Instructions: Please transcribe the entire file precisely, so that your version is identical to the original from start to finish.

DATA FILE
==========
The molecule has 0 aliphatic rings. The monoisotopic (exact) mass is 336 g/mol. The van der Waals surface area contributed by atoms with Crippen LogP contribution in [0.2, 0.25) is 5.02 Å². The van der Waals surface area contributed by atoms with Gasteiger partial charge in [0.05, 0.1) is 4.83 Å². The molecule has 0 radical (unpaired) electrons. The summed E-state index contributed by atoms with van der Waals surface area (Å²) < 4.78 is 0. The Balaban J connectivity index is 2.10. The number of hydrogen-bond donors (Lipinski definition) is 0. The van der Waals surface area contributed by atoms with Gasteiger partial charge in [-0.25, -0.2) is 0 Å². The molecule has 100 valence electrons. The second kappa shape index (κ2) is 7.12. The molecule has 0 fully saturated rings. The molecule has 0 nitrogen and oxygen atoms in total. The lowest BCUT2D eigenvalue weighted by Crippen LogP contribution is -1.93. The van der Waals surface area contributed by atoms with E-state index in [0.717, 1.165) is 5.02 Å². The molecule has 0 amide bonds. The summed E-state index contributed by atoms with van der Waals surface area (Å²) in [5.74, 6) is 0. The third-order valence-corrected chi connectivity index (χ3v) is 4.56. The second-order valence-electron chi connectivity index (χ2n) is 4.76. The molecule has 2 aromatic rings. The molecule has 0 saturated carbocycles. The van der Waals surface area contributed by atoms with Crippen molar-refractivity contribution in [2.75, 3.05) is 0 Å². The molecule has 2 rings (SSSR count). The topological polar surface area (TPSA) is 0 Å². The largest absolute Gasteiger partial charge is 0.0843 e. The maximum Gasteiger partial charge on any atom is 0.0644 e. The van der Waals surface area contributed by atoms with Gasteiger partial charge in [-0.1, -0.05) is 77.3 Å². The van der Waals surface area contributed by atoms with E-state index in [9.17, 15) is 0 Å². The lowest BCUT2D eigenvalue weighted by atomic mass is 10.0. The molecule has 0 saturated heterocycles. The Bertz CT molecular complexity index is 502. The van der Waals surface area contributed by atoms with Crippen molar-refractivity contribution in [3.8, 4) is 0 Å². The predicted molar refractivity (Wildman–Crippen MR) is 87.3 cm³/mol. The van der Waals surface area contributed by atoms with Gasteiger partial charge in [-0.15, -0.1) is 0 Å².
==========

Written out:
The molecule has 0 aliphatic rings. The monoisotopic (exact) mass is 336 g/mol. The van der Waals surface area contributed by atoms with Crippen LogP contribution in [0.2, 0.25) is 5.02 Å². The van der Waals surface area contributed by atoms with Gasteiger partial charge in [0.05, 0.1) is 4.83 Å². The molecule has 0 radical (unpaired) electrons. The summed E-state index contributed by atoms with van der Waals surface area (Å²) < 4.78 is 0. The Balaban J connectivity index is 2.10. The number of hydrogen-bond donors (Lipinski definition) is 0. The van der Waals surface area contributed by atoms with Gasteiger partial charge in [-0.25, -0.2) is 0 Å². The molecule has 100 valence electrons. The second kappa shape index (κ2) is 7.12. The molecule has 0 fully saturated rings. The molecule has 0 nitrogen and oxygen atoms in total. The lowest BCUT2D eigenvalue weighted by Crippen LogP contribution is -1.93. The van der Waals surface area contributed by atoms with E-state index in [0.717, 1.165) is 5.02 Å². The molecule has 0 amide bonds. The summed E-state index contributed by atoms with van der Waals surface area (Å²) in [5.74, 6) is 0. The third-order valence-corrected chi connectivity index (χ3v) is 4.56. The second-order valence-electron chi connectivity index (χ2n) is 4.76. The molecule has 2 aromatic rings. The molecule has 0 saturated carbocycles. The van der Waals surface area contributed by atoms with Crippen molar-refractivity contribution in [2.75, 3.05) is 0 Å². The molecule has 2 rings (SSSR count). The topological polar surface area (TPSA) is 0 Å². The largest absolute Gasteiger partial charge is 0.0843 e. The maximum Gasteiger partial charge on any atom is 0.0644 e. The van der Waals surface area contributed by atoms with Gasteiger partial charge in [-0.1, -0.05) is 77.3 Å². The van der Waals surface area contributed by atoms with E-state index in [9.17, 15) is 0 Å². The lowest BCUT2D eigenvalue weighted by atomic mass is 10.0. The molecule has 0 saturated heterocycles. The Bertz CT molecular complexity index is 502. The van der Waals surface area contributed by atoms with Crippen molar-refractivity contribution in [3.8, 4) is 0 Å². The predicted molar refractivity (Wildman–Crippen MR) is 87.3 cm³/mol. The van der Waals surface area contributed by atoms with Gasteiger partial charge in [-0.15, -0.1) is 0 Å².